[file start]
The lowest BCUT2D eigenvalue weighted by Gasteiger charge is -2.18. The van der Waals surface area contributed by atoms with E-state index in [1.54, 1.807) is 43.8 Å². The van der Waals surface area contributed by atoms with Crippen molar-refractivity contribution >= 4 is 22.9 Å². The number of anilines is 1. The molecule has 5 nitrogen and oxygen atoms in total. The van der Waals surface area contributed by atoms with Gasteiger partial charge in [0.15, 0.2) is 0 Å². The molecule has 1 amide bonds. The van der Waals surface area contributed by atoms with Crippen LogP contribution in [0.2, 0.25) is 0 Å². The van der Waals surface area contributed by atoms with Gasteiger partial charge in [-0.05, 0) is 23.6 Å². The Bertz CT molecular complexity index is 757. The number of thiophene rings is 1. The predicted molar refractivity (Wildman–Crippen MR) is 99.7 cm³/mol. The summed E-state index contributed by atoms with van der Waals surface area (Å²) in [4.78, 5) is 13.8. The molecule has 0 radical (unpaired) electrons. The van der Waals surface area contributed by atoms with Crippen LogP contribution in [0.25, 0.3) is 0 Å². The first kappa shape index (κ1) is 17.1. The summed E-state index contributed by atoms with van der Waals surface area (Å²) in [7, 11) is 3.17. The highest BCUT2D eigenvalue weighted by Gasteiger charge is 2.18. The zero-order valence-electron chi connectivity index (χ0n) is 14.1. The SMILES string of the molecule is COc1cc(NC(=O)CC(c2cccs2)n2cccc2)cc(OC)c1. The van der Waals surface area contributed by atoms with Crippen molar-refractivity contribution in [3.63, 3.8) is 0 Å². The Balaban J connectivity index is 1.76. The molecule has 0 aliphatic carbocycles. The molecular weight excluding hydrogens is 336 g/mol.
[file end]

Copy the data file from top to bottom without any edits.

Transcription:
The lowest BCUT2D eigenvalue weighted by Gasteiger charge is -2.18. The van der Waals surface area contributed by atoms with E-state index in [1.54, 1.807) is 43.8 Å². The van der Waals surface area contributed by atoms with Crippen molar-refractivity contribution >= 4 is 22.9 Å². The number of anilines is 1. The molecule has 5 nitrogen and oxygen atoms in total. The van der Waals surface area contributed by atoms with Gasteiger partial charge in [0.15, 0.2) is 0 Å². The molecule has 1 amide bonds. The van der Waals surface area contributed by atoms with Crippen LogP contribution in [0.2, 0.25) is 0 Å². The van der Waals surface area contributed by atoms with Gasteiger partial charge in [-0.05, 0) is 23.6 Å². The Bertz CT molecular complexity index is 757. The number of thiophene rings is 1. The predicted molar refractivity (Wildman–Crippen MR) is 99.7 cm³/mol. The summed E-state index contributed by atoms with van der Waals surface area (Å²) in [4.78, 5) is 13.8. The molecule has 0 radical (unpaired) electrons. The van der Waals surface area contributed by atoms with Crippen LogP contribution in [0.25, 0.3) is 0 Å². The first kappa shape index (κ1) is 17.1. The summed E-state index contributed by atoms with van der Waals surface area (Å²) in [7, 11) is 3.17. The highest BCUT2D eigenvalue weighted by Gasteiger charge is 2.18. The zero-order valence-electron chi connectivity index (χ0n) is 14.1. The SMILES string of the molecule is COc1cc(NC(=O)CC(c2cccs2)n2cccc2)cc(OC)c1. The van der Waals surface area contributed by atoms with Crippen molar-refractivity contribution in [3.63, 3.8) is 0 Å². The Balaban J connectivity index is 1.76. The molecule has 0 aliphatic carbocycles. The molecular weight excluding hydrogens is 336 g/mol.